How Far Does a Pro Basketball Plyr. Run During Game?


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How Far Does a Pro Basketball Plyr. Run During Game?

Postby bijanc » Sun Mar 24, 2013 7:38 am

I was discussing the US-CR futbol-in-the-snow conditions last night w/ a Brazilian, who follows the NBA relatively closely. He asked if I knew how far the avg. NBA player runs if he plays most (40 min.) of a pro game. It came up because we were talking about soccer in cold weather, and that soccer players on that level are said to run some 6-8 KM, or four miles a game.

I had no clue, but said because the NBA court is much shorter than a pitch (94 ft.), so much movement is lateral or backpedaling, and there are defensives pauses and post play, I wouldn't expect they run as far as footballers. Still, given the number of possessions, avg. # of "transition" plays, and the # of minutes involved, I imagine there are ways to estimate how far NBA'ers run.

I'm certain trainers know, and in preseason, a player could wear a device that measured this distance.
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Re: How Far Does a Pro Basketball Plyr. Run During Game?

Postby Marlow » Sun Mar 24, 2013 10:59 am

Just as a point of order: you can be in superb running shape and still be run to your knees in a real basketball game. The anaerobic demands are tremendous. The 'sprint, stop, start, repeat' is killer over a 40-minute game, even if you only play 32 of it. Been there, tried to do that. :shock:
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Re: How Far Does a Pro Basketball Plyr. Run During Game?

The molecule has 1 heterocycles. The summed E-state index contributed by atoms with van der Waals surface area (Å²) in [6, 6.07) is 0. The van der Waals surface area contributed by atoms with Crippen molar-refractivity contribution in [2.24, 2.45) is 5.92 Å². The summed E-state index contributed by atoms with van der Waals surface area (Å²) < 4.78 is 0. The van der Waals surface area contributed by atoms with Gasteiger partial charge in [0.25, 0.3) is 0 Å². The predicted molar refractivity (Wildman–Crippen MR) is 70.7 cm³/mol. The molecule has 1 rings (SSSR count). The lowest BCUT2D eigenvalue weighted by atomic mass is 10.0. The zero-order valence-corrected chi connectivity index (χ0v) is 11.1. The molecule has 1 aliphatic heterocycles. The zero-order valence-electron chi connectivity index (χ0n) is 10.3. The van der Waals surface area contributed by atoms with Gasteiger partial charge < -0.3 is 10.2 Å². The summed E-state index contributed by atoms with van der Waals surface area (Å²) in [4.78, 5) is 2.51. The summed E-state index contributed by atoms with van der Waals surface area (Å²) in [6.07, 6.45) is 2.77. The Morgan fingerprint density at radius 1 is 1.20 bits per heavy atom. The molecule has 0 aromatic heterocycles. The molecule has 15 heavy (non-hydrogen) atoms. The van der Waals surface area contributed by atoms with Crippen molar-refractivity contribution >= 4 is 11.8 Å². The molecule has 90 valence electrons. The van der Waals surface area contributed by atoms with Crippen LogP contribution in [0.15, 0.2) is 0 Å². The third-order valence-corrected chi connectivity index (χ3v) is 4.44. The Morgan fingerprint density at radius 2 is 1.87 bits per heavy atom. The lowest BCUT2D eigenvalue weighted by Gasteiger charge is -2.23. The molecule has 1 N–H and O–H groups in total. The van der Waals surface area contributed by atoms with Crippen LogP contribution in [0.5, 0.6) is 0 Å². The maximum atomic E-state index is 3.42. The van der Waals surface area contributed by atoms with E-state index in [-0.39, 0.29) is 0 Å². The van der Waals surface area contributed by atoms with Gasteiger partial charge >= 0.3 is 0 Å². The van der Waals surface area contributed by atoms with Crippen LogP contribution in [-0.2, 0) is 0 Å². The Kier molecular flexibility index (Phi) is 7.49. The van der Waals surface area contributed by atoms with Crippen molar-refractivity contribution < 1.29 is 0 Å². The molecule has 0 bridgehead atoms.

Postby bambam » Sun Mar 24, 2013 11:42 am

Marlow wrote:Just as a point of order: you can be in superb running shape and still be run to your knees in a real basketball game. The anaerobic demands are tremendous. The 'sprint, stop, start, repeat' is killer over a 40-minute game, even if you only play 32 of it. Been there, tried to do that. :shock:


In high school our basketball coach had those of us not playing football (=me), go out for cross-country to "get in shape" for basketball. I did that my sophomore year and it was worthless. As Marlow said, my fast twitch fibers made me a pitiful cross-country runner and did not seem to help at all with the continual wind sprints that is a basketball game.
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Re: How Far Does a Pro Basketball Plyr. Run During Game?

Postby bijanc » Sun Mar 24, 2013 1:31 pm

seen online: (some boards imply they run as far as footballers)

http://boards.straightdope.com/sdmb/arc ... 22233.html

[url]http://www.ihoops.com/training-room/strength-and-conditioning/How-Far-Do-You-Run-During-a-Basketball-Game-.htm
[/url]

Oooh, math and basketball. I may have to stop halfway through this post for a cold shower.

Anyway, in the 1994-1995 NBA season (http://www.rawbw.com/~deano/articles/st ... mstats.txt), the average number of possessions in a game for one team on offense was 95.2. With 2 teams, the average number total becomes 190.4.

The court is 94 feet long and 50 feet wide. While fully recognizing that most players sit a decent bit and also don't do full 94X50 routes, I'll take a shot at estimating movement. Obviously, the distances are also different by position. Posts probably go 88 feet end to end but move less during set plays. They also don't rack up fast break feet. Guards, may move only from 3 point line to 3 point line, but in guarding the perimeter and running fast breaks pick up more feet. So, I'll call it essentially even.

With 190.4 possessions per game (PoPG) and a 48 minute game, each PoPG lasts an average of 15.12 seconds. All distances will be biased towards posts since that is what I am and I can more easily guesstimate distances traveled. One average possession would be 88 feet from block to block. In 15 seconds, 3 swings of the ball can occur, or 2 swings and penetration. Since the lane is 12 feet wide, take an average of 2.5 trips per possession side to side for 30 feet. Positioning and footwork probably add 8-10 steps, or approximately 20 feet. A rebound battle adds another 5 in shifting. All told, that gives us 88+30+20+5=143 feet in one possession.
143*190.4 = 27,227.2 feet or 5.16 miles. So, Wilt Chamberlain probably averaged over miles per game, as would any player who plays a majority of minutes and is the focus of an offense with important defensive responsibilities (think Jordan).

The average starter probably only logs 3.5-4 miles.
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